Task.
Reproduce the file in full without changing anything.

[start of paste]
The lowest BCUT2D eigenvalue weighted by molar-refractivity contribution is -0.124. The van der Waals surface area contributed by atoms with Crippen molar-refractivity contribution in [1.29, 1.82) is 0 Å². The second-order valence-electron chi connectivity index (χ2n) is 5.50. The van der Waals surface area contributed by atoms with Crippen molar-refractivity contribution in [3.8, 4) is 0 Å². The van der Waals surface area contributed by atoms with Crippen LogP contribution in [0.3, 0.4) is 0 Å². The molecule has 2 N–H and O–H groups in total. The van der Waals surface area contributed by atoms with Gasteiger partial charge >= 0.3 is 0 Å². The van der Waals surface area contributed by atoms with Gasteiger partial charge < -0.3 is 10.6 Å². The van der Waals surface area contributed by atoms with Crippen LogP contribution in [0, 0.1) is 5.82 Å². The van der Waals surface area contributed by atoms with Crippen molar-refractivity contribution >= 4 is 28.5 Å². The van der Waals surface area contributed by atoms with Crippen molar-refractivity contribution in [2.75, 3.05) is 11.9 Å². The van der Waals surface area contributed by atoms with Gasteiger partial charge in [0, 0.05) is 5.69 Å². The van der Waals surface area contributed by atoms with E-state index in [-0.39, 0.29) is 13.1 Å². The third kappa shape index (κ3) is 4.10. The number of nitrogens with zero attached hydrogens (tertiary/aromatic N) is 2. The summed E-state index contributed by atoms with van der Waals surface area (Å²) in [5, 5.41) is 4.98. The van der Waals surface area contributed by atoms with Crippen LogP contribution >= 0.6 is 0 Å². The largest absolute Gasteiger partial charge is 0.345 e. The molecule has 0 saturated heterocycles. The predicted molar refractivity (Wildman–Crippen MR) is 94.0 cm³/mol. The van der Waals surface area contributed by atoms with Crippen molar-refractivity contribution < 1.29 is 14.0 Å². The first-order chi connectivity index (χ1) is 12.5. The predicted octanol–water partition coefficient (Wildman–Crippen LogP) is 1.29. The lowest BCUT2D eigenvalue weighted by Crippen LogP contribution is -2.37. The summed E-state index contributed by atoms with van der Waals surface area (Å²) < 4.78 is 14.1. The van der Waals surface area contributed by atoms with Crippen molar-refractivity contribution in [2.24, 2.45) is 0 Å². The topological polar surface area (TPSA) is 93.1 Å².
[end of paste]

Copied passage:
The lowest BCUT2D eigenvalue weighted by molar-refractivity contribution is -0.124. The van der Waals surface area contributed by atoms with Crippen molar-refractivity contribution in [1.29, 1.82) is 0 Å². The second-order valence-electron chi connectivity index (χ2n) is 5.50. The van der Waals surface area contributed by atoms with Crippen molar-refractivity contribution in [3.8, 4) is 0 Å². The van der Waals surface area contributed by atoms with Crippen LogP contribution in [0.3, 0.4) is 0 Å². The molecule has 2 N–H and O–H groups in total. The van der Waals surface area contributed by atoms with Gasteiger partial charge >= 0.3 is 0 Å². The van der Waals surface area contributed by atoms with Gasteiger partial charge < -0.3 is 10.6 Å². The van der Waals surface area contributed by atoms with Crippen LogP contribution in [0, 0.1) is 5.82 Å². The van der Waals surface area contributed by atoms with Crippen molar-refractivity contribution >= 4 is 28.5 Å². The van der Waals surface area contributed by atoms with Crippen molar-refractivity contribution in [2.75, 3.05) is 11.9 Å². The van der Waals surface area contributed by atoms with Gasteiger partial charge in [0, 0.05) is 5.69 Å². The van der Waals surface area contributed by atoms with E-state index in [-0.39, 0.29) is 13.1 Å². The third kappa shape index (κ3) is 4.10. The number of nitrogens with zero attached hydrogens (tertiary/aromatic N) is 2. The summed E-state index contributed by atoms with van der Waals surface area (Å²) in [5, 5.41) is 4.98. The van der Waals surface area contributed by atoms with Crippen LogP contribution >= 0.6 is 0 Å². The largest absolute Gasteiger partial charge is 0.345 e. The molecule has 0 saturated heterocycles. The predicted molar refractivity (Wildman–Crippen MR) is 94.0 cm³/mol. The van der Waals surface area contributed by atoms with Crippen molar-refractivity contribution < 1.29 is 14.0 Å². The first-order chi connectivity index (χ1) is 12.5. The predicted octanol–water partition coefficient (Wildman–Crippen LogP) is 1.29. The lowest BCUT2D eigenvalue weighted by Crippen LogP contribution is -2.37. The summed E-state index contributed by atoms with van der Waals surface area (Å²) < 4.78 is 14.1. The van der Waals surface area contributed by atoms with Crippen molar-refractivity contribution in [2.24, 2.45) is 0 Å². The topological polar surface area (TPSA) is 93.1 Å².